In January, we travel to New Mexico, an exceedingly busy time in the Pueblos (though as you’ll learn, every time in Pueblo life is full). We’ll attend January 6 dances at Cochiti Pueblo as well as the celebration for the installation of new tribal officials at Tesuque Pueblo. While in New Mexico our home base will be Santa Fe, and if possible, homestays with families in the pueblos. Where appropriate, you might attend class with a high schooler from the family, or help out at one of the pueblo’s early childhood education programs or shadow a parent or grandparent through their work day. We’ll also have the honor to visit places where a community’s history is measured by millennia.

After we return to Hamilton, thanks to the creative work done by ITS, we’ll continue the conversations shared in New Mexico. We’ll also look forward to and prepare for visits to our communities from those from Cochiti and Tesuque. We’ll work together with those from the pueblos to create a symposium or brown bag on listening: to place, within community, through time.

Pending approval, this course will satisfy the Core Communities and Identities Requirement.

Hunting, Eating, Vegetarianism (ENST)

Professor Ian Helfant - Associate Professor of Russian

Historically, hunting for food has represented one of the most direct ways in which people have engaged with nature. Some scholars even believe that the “hunting instinct” is a fundamental aspect of human identity. People in modern industrialized societies, however, often have little idea about the origins of the flesh they consume. While the majority continue to eat meat, poultry, and/or fish, a minority have chosen to restrict their diets by becoming locavores, vegetarians, or even vegans for ethical, religious, cultural, health-oriented, or environmental reasons. Others continue to hunt and fish but within ecosystems dramatically altered by human intervention and amidst cultural landscapes complicated by commercialized and trophy hunting.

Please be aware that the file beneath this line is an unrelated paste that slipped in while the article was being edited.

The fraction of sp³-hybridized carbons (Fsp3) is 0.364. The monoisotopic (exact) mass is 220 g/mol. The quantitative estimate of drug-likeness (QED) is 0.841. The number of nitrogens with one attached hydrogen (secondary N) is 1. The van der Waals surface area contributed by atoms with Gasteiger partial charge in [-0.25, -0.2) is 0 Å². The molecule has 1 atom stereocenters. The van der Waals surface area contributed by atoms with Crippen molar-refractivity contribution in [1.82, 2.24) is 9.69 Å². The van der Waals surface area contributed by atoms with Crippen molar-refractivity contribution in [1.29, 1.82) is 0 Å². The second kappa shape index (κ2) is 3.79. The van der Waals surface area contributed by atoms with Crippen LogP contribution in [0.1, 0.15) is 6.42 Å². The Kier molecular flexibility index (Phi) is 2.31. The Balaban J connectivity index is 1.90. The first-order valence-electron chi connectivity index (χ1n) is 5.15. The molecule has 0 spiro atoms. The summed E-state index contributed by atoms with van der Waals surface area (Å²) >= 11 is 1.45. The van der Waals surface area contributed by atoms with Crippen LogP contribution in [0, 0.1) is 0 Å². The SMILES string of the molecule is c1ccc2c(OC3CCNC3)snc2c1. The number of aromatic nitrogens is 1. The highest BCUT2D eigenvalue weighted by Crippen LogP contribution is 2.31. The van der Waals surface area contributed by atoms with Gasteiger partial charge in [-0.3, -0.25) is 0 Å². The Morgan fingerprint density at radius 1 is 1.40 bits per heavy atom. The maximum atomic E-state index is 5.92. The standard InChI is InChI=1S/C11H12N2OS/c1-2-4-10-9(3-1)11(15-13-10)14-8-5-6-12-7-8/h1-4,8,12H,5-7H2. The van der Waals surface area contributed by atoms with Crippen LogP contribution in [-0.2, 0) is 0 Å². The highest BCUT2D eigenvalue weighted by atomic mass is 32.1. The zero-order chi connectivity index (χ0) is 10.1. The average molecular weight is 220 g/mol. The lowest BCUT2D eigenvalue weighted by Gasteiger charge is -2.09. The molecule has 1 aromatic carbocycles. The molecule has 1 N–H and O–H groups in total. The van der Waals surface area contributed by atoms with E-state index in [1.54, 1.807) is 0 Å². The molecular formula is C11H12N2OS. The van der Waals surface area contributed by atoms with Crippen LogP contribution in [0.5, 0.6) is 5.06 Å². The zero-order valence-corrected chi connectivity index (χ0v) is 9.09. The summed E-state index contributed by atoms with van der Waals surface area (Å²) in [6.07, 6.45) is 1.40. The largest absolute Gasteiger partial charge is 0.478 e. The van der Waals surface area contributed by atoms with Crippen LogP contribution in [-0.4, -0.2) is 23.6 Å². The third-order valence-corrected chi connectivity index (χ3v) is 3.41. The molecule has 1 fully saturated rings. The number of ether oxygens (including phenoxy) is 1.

In this course we will explore the ways in which humanistic perspectives can be brought to bear on these important issues. We will address them in an international and historical context but will also focus upon the key prey species that is hunted for meat in modern America – the white-tailed deer – as well as the animals most commonly raised for meat including cattle, pigs, and poultry. We will also briefly address fishing and fish farming. We will utilize literature, artistic and documentary films, works of popular culture, autobiographical accounts, online hunting (and anti-hunting) forums, diverse web resources, self-reflective essays, and scholarly analyses ranging from animal studies to humanistic ecocriticism to investigate the intertwined themes of hunting, industrial versus family farming and slaughter, eating, and vegetarianism and their relevance to our lives as individuals and members of modern industrialized society. 

In January we will travel to Texas (San Antonio, Austin, and New Braunfels) to consider some of these issues in a very different context. Deer hunting is enormously important in rural areas of both New York and Texas but the local cultures that surround it differ dramatically. Texas’ feral hog problem also presents an interesting parallel to the overpopulation of white-tail deer in New York. Livestock operations in the two states are very different. Our destinations in Texas also offer an array of cultural and culinary traditions,  including a strong Hispanic influence. The trip will allow us to reconsider the perspectives we’ve developed over the fall.

During the spring semester we’ll continue in our quest to develop nuanced and firmly grounded ethical stances concerning the issues raised during the fall semester and January trip. We’ll also visit the “Farm Sanctuary” in Watkins Glenn, New York. Students will work individually and as a class to develop a set of web resources – including videos, blogs, and other materials—that will be available to the Colgate community and broader public.